My "Kalashnikov theory" of technology found itself into the Observer newspaper this morning to describe one element of the chaos at British Airway's new Terminal 5.0.
"Systems analysts talk about the Kalashnikov theory. 'We speak all the time about people, processes and technology, but people are steadily being eliminated from the equation and a large organisation can't do away with them altogether,' said Dr Simon Moores, a veteran IT expert who advises the likes of Microsoft and the Conservative party. 'Hence solutions should be like the Kalashnikov rifle: modular. You can buy an AK47 that has a Chinese receiver, a Czech barrel and a Russian frame in an African bazaar and it still won't jam because all the parts fit together."
I originally used the expression in my frequent eGovernment trips to the Arab world. I think the last occasion may have been in Bahrain with a speech entitled: 'The eGovernment Challenge in the Middle East', as an easily grasped illustration of the problems that many countries in the region were facing from the rapid implementation of new technology but I never thought it might find its way back to Heathrow to describe the shambles at Terminal 5.0.
In summary, I said that any large, mission critical and complex system need to be robust and fault tolerant and the AK47 Kalashnikov rifle should be the image at the forefront of the designer's mind rather than a BMW car. We need to remember that systems fail and they do so with monotonous and expensive regularity and a modular and tough approach to the challenges of sand and people is frequently a better solution than a sleek and refined vehicle that can break down and needs maintenance when a light bulb blows!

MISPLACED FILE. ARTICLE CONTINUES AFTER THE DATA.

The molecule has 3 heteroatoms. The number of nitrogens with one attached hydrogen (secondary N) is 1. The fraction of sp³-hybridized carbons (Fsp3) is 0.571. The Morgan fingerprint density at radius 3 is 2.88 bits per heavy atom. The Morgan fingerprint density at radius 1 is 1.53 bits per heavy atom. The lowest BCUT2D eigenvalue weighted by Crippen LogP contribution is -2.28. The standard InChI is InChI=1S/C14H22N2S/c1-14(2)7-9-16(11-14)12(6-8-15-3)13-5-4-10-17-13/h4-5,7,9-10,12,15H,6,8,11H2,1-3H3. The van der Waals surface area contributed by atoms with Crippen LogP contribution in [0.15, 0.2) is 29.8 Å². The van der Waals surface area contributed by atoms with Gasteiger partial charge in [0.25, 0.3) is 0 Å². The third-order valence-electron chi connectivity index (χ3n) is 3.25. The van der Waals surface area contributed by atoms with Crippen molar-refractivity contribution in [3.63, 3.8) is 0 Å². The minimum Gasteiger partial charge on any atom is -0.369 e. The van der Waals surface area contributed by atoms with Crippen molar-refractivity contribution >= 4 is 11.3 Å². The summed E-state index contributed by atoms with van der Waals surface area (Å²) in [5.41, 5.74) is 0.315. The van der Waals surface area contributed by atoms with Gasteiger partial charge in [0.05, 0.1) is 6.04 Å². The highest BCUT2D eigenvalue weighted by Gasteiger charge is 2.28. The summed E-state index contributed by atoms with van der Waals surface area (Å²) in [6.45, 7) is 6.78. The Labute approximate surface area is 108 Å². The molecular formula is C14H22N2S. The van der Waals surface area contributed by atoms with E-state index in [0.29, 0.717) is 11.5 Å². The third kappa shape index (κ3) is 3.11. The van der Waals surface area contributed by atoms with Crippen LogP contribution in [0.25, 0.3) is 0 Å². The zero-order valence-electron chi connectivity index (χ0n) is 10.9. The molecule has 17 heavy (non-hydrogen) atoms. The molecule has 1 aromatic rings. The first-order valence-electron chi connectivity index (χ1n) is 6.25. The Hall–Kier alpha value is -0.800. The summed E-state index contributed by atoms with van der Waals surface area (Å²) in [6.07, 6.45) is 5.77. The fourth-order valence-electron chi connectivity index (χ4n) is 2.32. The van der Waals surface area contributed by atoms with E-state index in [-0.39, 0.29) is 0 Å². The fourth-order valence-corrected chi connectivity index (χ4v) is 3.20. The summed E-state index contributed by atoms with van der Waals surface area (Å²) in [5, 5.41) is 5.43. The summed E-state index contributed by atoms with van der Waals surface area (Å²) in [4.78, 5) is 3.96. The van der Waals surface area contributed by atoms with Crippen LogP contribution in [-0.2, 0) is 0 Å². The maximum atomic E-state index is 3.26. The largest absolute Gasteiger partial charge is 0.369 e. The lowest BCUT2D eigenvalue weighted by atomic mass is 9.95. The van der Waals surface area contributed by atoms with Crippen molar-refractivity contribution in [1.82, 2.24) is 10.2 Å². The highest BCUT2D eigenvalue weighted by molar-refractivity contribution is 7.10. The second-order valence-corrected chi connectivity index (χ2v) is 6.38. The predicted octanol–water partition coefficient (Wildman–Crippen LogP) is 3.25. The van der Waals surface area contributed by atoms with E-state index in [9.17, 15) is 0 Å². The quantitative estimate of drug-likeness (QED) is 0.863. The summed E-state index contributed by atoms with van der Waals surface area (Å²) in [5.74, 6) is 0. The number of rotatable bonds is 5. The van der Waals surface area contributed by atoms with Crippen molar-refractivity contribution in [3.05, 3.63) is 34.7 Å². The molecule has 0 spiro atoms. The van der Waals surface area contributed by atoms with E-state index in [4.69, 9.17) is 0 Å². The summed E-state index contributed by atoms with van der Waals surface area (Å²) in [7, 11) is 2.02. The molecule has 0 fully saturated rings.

* The Kalashnikov theory assumes that the larger, more mission-critical and ambitious the project, the greater the potential for failure during its introduction. It takes a common sense view that technology is invariably oversold and that in a large scale, public facing project, there is a reluctance to invest in training the workforce to deal with the contingency risk of failure.
* Society is littered with the expensive and embarrassing failures of expensive and grandiose IT projects. More visibly in the public sector where the catastrophes are normally greater by an order of magnitude.
* Large companies invest in big technology and look for any opportunity to downsize or outsource the workforce in the relentless search for profits. If or when that technology fails or performs to live up to expectations, the business, lacking any other resources is unable to respond effectively and it cannot fall back on its infantry, when it exists behind a telephone line or a webpage. Lacking any true business resilience, customer service invariably collapses as a result and reputation is damaged.